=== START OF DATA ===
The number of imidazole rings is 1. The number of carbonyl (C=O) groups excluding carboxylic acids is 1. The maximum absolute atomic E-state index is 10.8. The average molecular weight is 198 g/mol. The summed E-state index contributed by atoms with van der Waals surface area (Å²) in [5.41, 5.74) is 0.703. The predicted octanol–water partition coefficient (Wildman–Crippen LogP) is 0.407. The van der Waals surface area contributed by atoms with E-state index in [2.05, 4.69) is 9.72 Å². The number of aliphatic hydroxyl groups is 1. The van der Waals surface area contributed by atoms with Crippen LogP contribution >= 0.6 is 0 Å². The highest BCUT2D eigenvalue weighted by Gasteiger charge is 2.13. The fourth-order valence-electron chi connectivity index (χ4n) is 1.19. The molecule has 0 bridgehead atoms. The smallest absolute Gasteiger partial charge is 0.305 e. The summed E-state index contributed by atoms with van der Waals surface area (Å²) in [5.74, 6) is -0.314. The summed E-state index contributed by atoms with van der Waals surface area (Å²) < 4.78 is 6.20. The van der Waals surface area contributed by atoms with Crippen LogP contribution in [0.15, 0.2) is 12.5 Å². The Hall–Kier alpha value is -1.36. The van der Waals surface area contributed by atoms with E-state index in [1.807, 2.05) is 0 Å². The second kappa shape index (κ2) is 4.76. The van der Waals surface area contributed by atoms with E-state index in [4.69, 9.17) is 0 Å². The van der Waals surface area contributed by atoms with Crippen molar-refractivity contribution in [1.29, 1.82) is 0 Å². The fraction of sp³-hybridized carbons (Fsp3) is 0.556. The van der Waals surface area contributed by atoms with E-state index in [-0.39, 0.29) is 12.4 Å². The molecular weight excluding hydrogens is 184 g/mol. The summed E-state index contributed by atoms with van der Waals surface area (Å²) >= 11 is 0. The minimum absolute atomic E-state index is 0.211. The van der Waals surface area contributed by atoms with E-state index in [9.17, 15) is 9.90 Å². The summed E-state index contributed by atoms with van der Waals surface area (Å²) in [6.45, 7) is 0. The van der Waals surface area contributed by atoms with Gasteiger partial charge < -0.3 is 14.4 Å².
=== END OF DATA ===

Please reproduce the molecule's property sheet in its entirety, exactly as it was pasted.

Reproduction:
The number of imidazole rings is 1. The number of carbonyl (C=O) groups excluding carboxylic acids is 1. The maximum absolute atomic E-state index is 10.8. The average molecular weight is 198 g/mol. The summed E-state index contributed by atoms with van der Waals surface area (Å²) in [5.41, 5.74) is 0.703. The predicted octanol–water partition coefficient (Wildman–Crippen LogP) is 0.407. The van der Waals surface area contributed by atoms with E-state index in [2.05, 4.69) is 9.72 Å². The number of aliphatic hydroxyl groups is 1. The van der Waals surface area contributed by atoms with Crippen LogP contribution >= 0.6 is 0 Å². The highest BCUT2D eigenvalue weighted by Gasteiger charge is 2.13. The fourth-order valence-electron chi connectivity index (χ4n) is 1.19. The molecule has 0 bridgehead atoms. The smallest absolute Gasteiger partial charge is 0.305 e. The summed E-state index contributed by atoms with van der Waals surface area (Å²) in [5.74, 6) is -0.314. The summed E-state index contributed by atoms with van der Waals surface area (Å²) < 4.78 is 6.20. The van der Waals surface area contributed by atoms with Crippen LogP contribution in [0.15, 0.2) is 12.5 Å². The Hall–Kier alpha value is -1.36. The van der Waals surface area contributed by atoms with E-state index in [1.807, 2.05) is 0 Å². The second kappa shape index (κ2) is 4.76. The van der Waals surface area contributed by atoms with E-state index in [4.69, 9.17) is 0 Å². The van der Waals surface area contributed by atoms with Crippen molar-refractivity contribution in [1.29, 1.82) is 0 Å². The fraction of sp³-hybridized carbons (Fsp3) is 0.556. The van der Waals surface area contributed by atoms with E-state index in [-0.39, 0.29) is 12.4 Å². The molecular weight excluding hydrogens is 184 g/mol. The summed E-state index contributed by atoms with van der Waals surface area (Å²) >= 11 is 0. The minimum absolute atomic E-state index is 0.211. The van der Waals surface area contributed by atoms with E-state index in [9.17, 15) is 9.90 Å². The summed E-state index contributed by atoms with van der Waals surface area (Å²) in [6.45, 7) is 0. The van der Waals surface area contributed by atoms with Gasteiger partial charge < -0.3 is 14.4 Å².